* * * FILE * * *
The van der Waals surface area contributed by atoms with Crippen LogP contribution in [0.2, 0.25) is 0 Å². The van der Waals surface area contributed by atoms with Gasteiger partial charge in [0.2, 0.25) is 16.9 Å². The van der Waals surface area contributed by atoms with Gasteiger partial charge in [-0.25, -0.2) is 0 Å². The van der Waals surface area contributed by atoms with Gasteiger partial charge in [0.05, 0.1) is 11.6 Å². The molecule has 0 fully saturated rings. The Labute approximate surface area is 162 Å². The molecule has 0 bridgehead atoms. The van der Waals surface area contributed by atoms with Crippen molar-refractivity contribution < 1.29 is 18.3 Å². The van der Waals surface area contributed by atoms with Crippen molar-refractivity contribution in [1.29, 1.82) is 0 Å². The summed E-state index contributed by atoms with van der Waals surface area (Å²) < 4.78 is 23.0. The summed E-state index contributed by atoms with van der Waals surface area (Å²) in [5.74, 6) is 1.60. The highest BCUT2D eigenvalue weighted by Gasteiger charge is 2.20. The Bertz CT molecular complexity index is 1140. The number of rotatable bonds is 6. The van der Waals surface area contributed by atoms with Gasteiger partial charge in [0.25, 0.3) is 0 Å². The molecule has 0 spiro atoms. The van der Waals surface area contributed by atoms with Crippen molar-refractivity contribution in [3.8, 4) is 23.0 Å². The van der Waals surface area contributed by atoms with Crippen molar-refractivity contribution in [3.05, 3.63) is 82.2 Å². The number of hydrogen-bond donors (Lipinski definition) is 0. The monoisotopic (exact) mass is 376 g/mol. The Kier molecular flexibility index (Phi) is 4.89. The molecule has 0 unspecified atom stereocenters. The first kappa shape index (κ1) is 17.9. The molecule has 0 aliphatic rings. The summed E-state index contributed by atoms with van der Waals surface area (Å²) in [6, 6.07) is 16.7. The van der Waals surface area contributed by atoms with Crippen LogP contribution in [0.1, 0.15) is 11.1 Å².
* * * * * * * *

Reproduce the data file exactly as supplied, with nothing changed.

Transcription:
The van der Waals surface area contributed by atoms with Crippen LogP contribution in [0.2, 0.25) is 0 Å². The van der Waals surface area contributed by atoms with Gasteiger partial charge in [0.2, 0.25) is 16.9 Å². The van der Waals surface area contributed by atoms with Gasteiger partial charge in [-0.25, -0.2) is 0 Å². The van der Waals surface area contributed by atoms with Gasteiger partial charge in [0.05, 0.1) is 11.6 Å². The molecule has 0 fully saturated rings. The Labute approximate surface area is 162 Å². The molecule has 0 bridgehead atoms. The van der Waals surface area contributed by atoms with Crippen molar-refractivity contribution < 1.29 is 18.3 Å². The van der Waals surface area contributed by atoms with Crippen molar-refractivity contribution in [1.29, 1.82) is 0 Å². The summed E-state index contributed by atoms with van der Waals surface area (Å²) < 4.78 is 23.0. The summed E-state index contributed by atoms with van der Waals surface area (Å²) in [5.74, 6) is 1.60. The highest BCUT2D eigenvalue weighted by Gasteiger charge is 2.20. The Bertz CT molecular complexity index is 1140. The number of rotatable bonds is 6. The van der Waals surface area contributed by atoms with Gasteiger partial charge in [0.25, 0.3) is 0 Å². The molecule has 0 spiro atoms. The van der Waals surface area contributed by atoms with Crippen molar-refractivity contribution in [3.8, 4) is 23.0 Å². The van der Waals surface area contributed by atoms with Crippen molar-refractivity contribution in [3.05, 3.63) is 82.2 Å². The number of hydrogen-bond donors (Lipinski definition) is 0. The monoisotopic (exact) mass is 376 g/mol. The Kier molecular flexibility index (Phi) is 4.89. The molecule has 0 unspecified atom stereocenters. The first kappa shape index (κ1) is 17.9. The molecule has 0 aliphatic rings. The summed E-state index contributed by atoms with van der Waals surface area (Å²) in [6, 6.07) is 16.7. The van der Waals surface area contributed by atoms with Crippen LogP contribution in [0.1, 0.15) is 11.1 Å².